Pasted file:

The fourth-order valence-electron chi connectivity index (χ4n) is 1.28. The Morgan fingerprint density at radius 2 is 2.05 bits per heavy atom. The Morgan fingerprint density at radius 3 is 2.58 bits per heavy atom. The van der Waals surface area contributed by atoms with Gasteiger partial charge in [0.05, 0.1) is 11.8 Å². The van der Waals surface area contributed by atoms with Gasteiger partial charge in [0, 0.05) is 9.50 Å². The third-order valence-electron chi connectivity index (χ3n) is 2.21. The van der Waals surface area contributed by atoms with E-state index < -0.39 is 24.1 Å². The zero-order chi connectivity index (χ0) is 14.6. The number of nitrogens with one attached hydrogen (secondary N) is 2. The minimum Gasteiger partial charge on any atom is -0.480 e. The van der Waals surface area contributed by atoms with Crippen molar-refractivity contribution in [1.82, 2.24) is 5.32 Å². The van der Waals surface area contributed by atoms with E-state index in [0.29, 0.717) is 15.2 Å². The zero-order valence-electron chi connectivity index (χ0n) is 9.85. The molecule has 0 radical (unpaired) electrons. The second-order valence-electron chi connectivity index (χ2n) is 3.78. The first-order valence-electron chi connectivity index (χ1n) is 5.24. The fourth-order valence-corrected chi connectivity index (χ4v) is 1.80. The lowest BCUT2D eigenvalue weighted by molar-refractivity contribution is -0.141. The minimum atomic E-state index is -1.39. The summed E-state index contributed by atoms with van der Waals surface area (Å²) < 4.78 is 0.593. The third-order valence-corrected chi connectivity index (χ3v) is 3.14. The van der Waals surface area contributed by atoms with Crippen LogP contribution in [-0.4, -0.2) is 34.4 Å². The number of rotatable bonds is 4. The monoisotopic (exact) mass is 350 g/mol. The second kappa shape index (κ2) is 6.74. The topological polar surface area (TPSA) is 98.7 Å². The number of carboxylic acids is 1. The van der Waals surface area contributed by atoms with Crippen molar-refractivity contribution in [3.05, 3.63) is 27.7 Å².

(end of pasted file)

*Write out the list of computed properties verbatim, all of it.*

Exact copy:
The fourth-order valence-electron chi connectivity index (χ4n) is 1.28. The Morgan fingerprint density at radius 2 is 2.05 bits per heavy atom. The Morgan fingerprint density at radius 3 is 2.58 bits per heavy atom. The van der Waals surface area contributed by atoms with Gasteiger partial charge in [0.05, 0.1) is 11.8 Å². The van der Waals surface area contributed by atoms with Gasteiger partial charge in [0, 0.05) is 9.50 Å². The third-order valence-electron chi connectivity index (χ3n) is 2.21. The van der Waals surface area contributed by atoms with E-state index < -0.39 is 24.1 Å². The zero-order chi connectivity index (χ0) is 14.6. The number of nitrogens with one attached hydrogen (secondary N) is 2. The minimum Gasteiger partial charge on any atom is -0.480 e. The van der Waals surface area contributed by atoms with Crippen molar-refractivity contribution in [1.82, 2.24) is 5.32 Å². The van der Waals surface area contributed by atoms with E-state index in [0.29, 0.717) is 15.2 Å². The zero-order valence-electron chi connectivity index (χ0n) is 9.85. The molecule has 0 radical (unpaired) electrons. The second-order valence-electron chi connectivity index (χ2n) is 3.78. The first-order valence-electron chi connectivity index (χ1n) is 5.24. The fourth-order valence-corrected chi connectivity index (χ4v) is 1.80. The lowest BCUT2D eigenvalue weighted by molar-refractivity contribution is -0.141. The minimum atomic E-state index is -1.39. The summed E-state index contributed by atoms with van der Waals surface area (Å²) < 4.78 is 0.593. The third-order valence-corrected chi connectivity index (χ3v) is 3.14. The van der Waals surface area contributed by atoms with Crippen LogP contribution in [-0.4, -0.2) is 34.4 Å². The number of rotatable bonds is 4. The monoisotopic (exact) mass is 350 g/mol. The second kappa shape index (κ2) is 6.74. The topological polar surface area (TPSA) is 98.7 Å². The number of carboxylic acids is 1. The van der Waals surface area contributed by atoms with Crippen molar-refractivity contribution in [3.05, 3.63) is 27.7 Å².